the divine hero twins- second story

trigger warning: rape

It had not been an ordinary swan.  Its wings seemed to fill the sky, in the moment she had looked up and it had been coming down on her.  It’s weight was like a man, not like a bird, but she hadn’t gotten to look at it.  It’s beak clamped on the nape of her neck, threatening to twist and break bone, and pinned her face to the ground.

Lede had not given birth.  She had laid eggs- twin eggs.  She had wondered, shame burning her face, if the children would turn out to be birds. They weren’t.  When the time came, the eggs hatched, and the feet and hands of human children poked out, breaking the shells.

There were two children in each egg- a boy and a girl in each.  She named them Clytemnestra and Castor, and Helen and Polydeuces.  As the children grew, people started calling Polydeuces ‘Pollux’ for short.

Clytemnestra and Castor were ordinary children.  They even took after her husband, Tyndareus, in their looks.

It soon became clear that the children from the other egg, Helen and Pollux, took after their Sire, the Swan- and that the Swan must have been a god.

The golden light she had not been able to see in the eyes of the Swan, as she choked on mud and struggled for breath, burned in the childrens’ eyes. Music seemed to be hovering in the air around them, just out of the reach of hearing. And nothing could hurt them. They ran and laughed through life, untouched by suffering.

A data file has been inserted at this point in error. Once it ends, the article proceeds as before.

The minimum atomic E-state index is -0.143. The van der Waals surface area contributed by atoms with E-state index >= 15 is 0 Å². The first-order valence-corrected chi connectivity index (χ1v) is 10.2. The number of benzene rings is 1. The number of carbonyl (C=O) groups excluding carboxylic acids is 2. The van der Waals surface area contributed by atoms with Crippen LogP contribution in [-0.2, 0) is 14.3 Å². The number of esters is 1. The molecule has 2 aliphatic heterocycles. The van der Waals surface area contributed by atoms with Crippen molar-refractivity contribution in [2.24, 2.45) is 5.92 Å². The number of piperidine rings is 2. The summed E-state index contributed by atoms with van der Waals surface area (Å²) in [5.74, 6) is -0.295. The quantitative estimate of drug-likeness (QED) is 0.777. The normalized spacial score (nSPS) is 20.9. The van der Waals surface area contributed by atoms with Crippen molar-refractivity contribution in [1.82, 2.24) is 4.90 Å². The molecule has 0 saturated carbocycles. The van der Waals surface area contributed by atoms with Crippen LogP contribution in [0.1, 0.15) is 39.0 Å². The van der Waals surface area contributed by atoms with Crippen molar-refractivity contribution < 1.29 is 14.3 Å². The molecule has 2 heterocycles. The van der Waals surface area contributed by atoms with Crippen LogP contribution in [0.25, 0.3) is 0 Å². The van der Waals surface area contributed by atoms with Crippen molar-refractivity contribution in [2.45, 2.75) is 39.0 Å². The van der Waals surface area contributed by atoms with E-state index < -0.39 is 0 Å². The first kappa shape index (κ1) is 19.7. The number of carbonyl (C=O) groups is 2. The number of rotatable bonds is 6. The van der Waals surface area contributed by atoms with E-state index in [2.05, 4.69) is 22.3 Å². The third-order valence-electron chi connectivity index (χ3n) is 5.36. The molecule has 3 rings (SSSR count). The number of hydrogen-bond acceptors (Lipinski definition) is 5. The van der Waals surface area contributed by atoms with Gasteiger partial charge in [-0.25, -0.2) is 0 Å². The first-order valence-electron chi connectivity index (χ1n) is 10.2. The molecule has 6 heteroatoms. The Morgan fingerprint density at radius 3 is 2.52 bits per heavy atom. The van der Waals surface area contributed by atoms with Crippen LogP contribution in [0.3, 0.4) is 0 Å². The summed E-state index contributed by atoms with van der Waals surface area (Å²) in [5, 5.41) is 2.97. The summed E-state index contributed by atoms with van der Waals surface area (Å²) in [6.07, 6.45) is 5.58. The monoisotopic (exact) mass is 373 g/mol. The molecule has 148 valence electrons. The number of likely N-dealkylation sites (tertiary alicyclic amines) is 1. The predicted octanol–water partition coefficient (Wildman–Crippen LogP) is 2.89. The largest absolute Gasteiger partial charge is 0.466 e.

When they were old enough, Tyndareus gave the girls to a high ranking pair of brothers from another city- a matching set.

Helen found a man whose company she better enjoyed.  She ran off with him- apparently heedless of the thousands of lives that would be destroyed in the international chaos and collapse this desertion triggered.

Clytemnestra remained at the side of the man to whom she had been given, fulfilling her duties. She produced a male heir for him. He then publicly killed the daughter who had been born along the way.  The killing had been part of an obscure ritual, intended to help the war effort.  She was left to keep his estate in order and profitable while he was gone at the war.  Long years later, when he returned, he brought a girl-slave with him.  The slave was youngish and beautiful and intelligent, and without family to speak on her behalf.  Spoils of a fallen city.  Something he could entertain himself with in his old age.

Clytemnestra had her husband assassinated.

Her husband’s heir, the son she had given birth to, killed her in punishment for her crime.

The boys, Castor and Pollux, had not been sent away from home like the girls had.  Their father was alive and was the ruler of the city and the land around it. One day, they would rule, but until then, they had few responsibilities.  The boys took to cattle raiding and quarreling with their paternal cousins.  Polydeuces’ breezy confidence ran them in and out of trouble again, and they would laugh as they rode off.  They wore round skullcaps, and joked that these were pieces of eggshell.   What did they have to fear?  They were children of a god.  Perhaps even the god!